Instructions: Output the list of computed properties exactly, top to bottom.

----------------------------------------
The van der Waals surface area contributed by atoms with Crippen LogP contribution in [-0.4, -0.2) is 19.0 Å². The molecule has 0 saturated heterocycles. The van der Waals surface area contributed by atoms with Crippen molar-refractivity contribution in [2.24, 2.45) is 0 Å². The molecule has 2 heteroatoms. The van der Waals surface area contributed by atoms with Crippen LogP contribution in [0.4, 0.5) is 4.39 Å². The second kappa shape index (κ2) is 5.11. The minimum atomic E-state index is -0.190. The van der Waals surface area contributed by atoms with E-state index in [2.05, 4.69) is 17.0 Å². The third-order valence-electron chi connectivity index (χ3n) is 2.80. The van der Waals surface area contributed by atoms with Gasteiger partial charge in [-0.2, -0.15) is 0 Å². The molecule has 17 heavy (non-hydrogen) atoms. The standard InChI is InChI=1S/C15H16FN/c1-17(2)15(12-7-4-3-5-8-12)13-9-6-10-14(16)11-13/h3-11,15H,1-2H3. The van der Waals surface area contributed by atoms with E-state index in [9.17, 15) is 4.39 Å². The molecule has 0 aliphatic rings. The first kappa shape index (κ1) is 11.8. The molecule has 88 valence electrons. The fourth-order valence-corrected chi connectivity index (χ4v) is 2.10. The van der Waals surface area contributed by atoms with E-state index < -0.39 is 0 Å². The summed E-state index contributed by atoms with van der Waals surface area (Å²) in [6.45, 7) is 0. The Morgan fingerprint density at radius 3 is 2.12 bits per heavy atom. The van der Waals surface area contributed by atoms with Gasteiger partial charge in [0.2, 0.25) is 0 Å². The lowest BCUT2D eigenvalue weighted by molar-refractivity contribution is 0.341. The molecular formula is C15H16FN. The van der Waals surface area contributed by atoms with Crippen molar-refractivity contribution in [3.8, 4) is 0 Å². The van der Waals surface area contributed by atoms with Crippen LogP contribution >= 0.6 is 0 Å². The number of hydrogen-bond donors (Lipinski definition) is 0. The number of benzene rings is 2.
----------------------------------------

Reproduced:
The van der Waals surface area contributed by atoms with Crippen LogP contribution in [-0.4, -0.2) is 19.0 Å². The molecule has 0 saturated heterocycles. The van der Waals surface area contributed by atoms with Crippen molar-refractivity contribution in [2.24, 2.45) is 0 Å². The molecule has 2 heteroatoms. The van der Waals surface area contributed by atoms with Crippen LogP contribution in [0.4, 0.5) is 4.39 Å². The second kappa shape index (κ2) is 5.11. The minimum atomic E-state index is -0.190. The van der Waals surface area contributed by atoms with E-state index in [2.05, 4.69) is 17.0 Å². The third-order valence-electron chi connectivity index (χ3n) is 2.80. The van der Waals surface area contributed by atoms with Gasteiger partial charge in [-0.2, -0.15) is 0 Å². The molecule has 17 heavy (non-hydrogen) atoms. The standard InChI is InChI=1S/C15H16FN/c1-17(2)15(12-7-4-3-5-8-12)13-9-6-10-14(16)11-13/h3-11,15H,1-2H3. The van der Waals surface area contributed by atoms with E-state index in [9.17, 15) is 4.39 Å². The molecule has 0 aliphatic rings. The first kappa shape index (κ1) is 11.8. The molecule has 88 valence electrons. The fourth-order valence-corrected chi connectivity index (χ4v) is 2.10. The van der Waals surface area contributed by atoms with E-state index < -0.39 is 0 Å². The summed E-state index contributed by atoms with van der Waals surface area (Å²) in [6.45, 7) is 0. The Morgan fingerprint density at radius 3 is 2.12 bits per heavy atom. The van der Waals surface area contributed by atoms with Gasteiger partial charge in [0.2, 0.25) is 0 Å². The lowest BCUT2D eigenvalue weighted by molar-refractivity contribution is 0.341. The molecular formula is C15H16FN. The van der Waals surface area contributed by atoms with Crippen molar-refractivity contribution in [3.8, 4) is 0 Å². The van der Waals surface area contributed by atoms with Crippen LogP contribution >= 0.6 is 0 Å². The number of hydrogen-bond donors (Lipinski definition) is 0. The number of benzene rings is 2.